Why the rise in online shopping returns is positive for consumers

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The disposable nature of cheap goods means we’d be better buying well and less often (Picture: Alamy)

It’s hard to find many positives in the cost of living crisis, but they’re there if you look. Take the recent update from ASOS that there’s been a ‘sharp increase’ in customer returns. While it might be bad for fast fashion firms, I see it as a positive step for consumers – and here’s why.

These fashion firms, along with the buy now, pay later industry, have all made a lot of money from us by presenting themselves as budget and money-saving options.

The rise of these retailers has been on the back of selling the latest styles now and for a fraction of the price elsewhere. We’re able to buy more clothes more often without worrying too much about our bank balances.

There are, of course, a number of unsavoury consequences, particularly the environmental and human cost of production. But there’s also the false economy that we’re saving money through buying cheap goods. However, their disposable nature means we would often be better off buying well and buying once.

The behaviour of buying more than we need has been pushed along by Klarna, ClearPay and co, all selling the idea that you should order more now and return what you don’t need before you part with a penny. Of course, we all know how that goes – once you’ve got the items at home they’re harder to part with. So you keep them all.

But with our bank balances under increased pressure to cover our essentials, it’s forcing us to think harder about how and where we spend our money.

Buying clothes you don’t need appears to be one of the sacrifices. Which means we’ve all got to make existing clothes last longer.

It’s a sentiment echoed by the makers of Love Island, agreeing a sponsorship deal for contestants with ‘preloved’ items from eBay rather than previous sponsor I Saw It First.

If this is a sign we’re moving towards a more sustainable relationship with clothing, even as a consequence of not having the cash to buy as much as before, I’m all in favour of it. And hopefully it’s something that will continue when people do have more disposable income again.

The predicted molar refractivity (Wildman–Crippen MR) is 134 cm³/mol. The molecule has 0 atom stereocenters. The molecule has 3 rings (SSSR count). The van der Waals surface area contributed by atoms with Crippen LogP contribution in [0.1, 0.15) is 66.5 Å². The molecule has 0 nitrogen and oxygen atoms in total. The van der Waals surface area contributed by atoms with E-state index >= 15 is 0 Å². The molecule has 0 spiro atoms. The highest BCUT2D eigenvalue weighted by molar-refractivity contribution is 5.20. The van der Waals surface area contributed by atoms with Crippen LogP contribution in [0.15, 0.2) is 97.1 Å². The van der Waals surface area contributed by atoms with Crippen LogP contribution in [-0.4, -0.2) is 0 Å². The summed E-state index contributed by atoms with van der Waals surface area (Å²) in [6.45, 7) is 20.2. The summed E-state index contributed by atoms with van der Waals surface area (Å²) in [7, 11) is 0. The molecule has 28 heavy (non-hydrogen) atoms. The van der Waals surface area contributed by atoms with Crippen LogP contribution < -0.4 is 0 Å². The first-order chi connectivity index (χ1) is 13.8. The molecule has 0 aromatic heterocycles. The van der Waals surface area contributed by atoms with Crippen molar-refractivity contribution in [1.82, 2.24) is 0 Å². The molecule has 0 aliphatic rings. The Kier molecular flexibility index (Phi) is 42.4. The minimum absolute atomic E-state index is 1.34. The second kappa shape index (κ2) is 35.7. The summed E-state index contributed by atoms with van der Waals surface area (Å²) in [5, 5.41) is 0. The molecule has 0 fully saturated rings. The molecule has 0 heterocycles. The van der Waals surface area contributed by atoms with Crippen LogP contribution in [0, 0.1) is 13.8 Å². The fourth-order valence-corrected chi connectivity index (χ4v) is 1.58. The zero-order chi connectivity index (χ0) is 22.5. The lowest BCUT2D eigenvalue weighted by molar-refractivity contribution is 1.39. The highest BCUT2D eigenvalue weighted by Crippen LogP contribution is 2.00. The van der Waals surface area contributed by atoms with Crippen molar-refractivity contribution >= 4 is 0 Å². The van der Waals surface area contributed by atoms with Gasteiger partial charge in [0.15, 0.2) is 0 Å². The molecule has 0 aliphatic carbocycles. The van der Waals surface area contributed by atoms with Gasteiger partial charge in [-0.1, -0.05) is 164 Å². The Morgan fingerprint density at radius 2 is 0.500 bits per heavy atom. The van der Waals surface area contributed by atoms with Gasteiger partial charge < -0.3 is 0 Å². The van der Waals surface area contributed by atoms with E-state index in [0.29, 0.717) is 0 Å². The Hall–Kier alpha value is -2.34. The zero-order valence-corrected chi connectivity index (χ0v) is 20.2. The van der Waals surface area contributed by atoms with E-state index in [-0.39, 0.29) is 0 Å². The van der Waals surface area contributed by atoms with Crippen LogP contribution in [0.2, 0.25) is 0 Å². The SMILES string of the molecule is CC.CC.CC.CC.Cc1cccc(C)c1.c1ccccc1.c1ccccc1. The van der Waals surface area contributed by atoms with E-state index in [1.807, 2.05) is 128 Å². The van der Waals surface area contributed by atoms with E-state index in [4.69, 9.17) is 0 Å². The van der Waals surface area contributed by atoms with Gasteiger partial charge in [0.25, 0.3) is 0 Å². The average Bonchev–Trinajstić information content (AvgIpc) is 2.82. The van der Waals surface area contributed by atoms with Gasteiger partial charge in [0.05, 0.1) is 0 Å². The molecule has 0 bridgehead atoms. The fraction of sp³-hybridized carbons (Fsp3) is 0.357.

However, there are risks to increased returns. Buying clothes and then returning them still has a cost to the retailer (and perpetuates issues along the supply chain). That may mean that the retailers, including ASOS, who currently offer free returns, will have to start charging if profits continue to fall.

And there’s a danger highlighted by the collapse of Missguided, with customers unable to return items for a refund. Hopefully retailers going bust won’t be a common occurrence, but if you order less in the first place there’s a much lower chance of losing out if they do.

So by all means, please do return anything you buy that you don’t actually need or can’t afford. But even better, think before you part with your cash in the first place.

Andy’s Best Buys: Current account savings rates

There’s a new best buy savings account, with new Nationwide FlexDirect current account holders able to earn a whopping five per cent interest for a year. It’s only on balances up to £1,500, but if you can save the full amount for 12 months, you’ll earn £75.

Switch over at the same time from another bank and you’ll be able to get £100 or £125 bonus on top (the larger amount is for existing Nationwide customers, though that’s easy to set up prior to getting the FlexDirect by opening a standard savings account).

However, the interest rate is only for those who’ve not had a FlexDirect account in the past. If you’ve had a personal account before but not a joint account, then you can open the latter and get the interest. If you’re not eligible, then Virgin Money offers 2.02 per cent on the first £1,000 saved in the M Plus account.



Where to find the deals if you’re looking to switch your savings account

Nationwide Flex Direct

Interest: 5%

Limits: Only on first £1,500 | Reduces to 0.25% after a year

Virgin Money M Plus

Interest: 2.02%

Limits: £1,000 (get 1.56% on up to £25,000 in linked account)

Chase

Interest: 1.5%

Limits: On balances up to £250,000

For more details on these accounts head to becleverwithyourcash.com/savings

Andy Webb is an award-winning blogger and podcaster from Be Clever With Your Cash. Follow Andy on Twitter, YouTube and Instagram via @andyclevercash

If you want more tips and tricks on saving money, as well as chat about cash and alerts on deals and discounts, join our Facebook Group, Money Pot.


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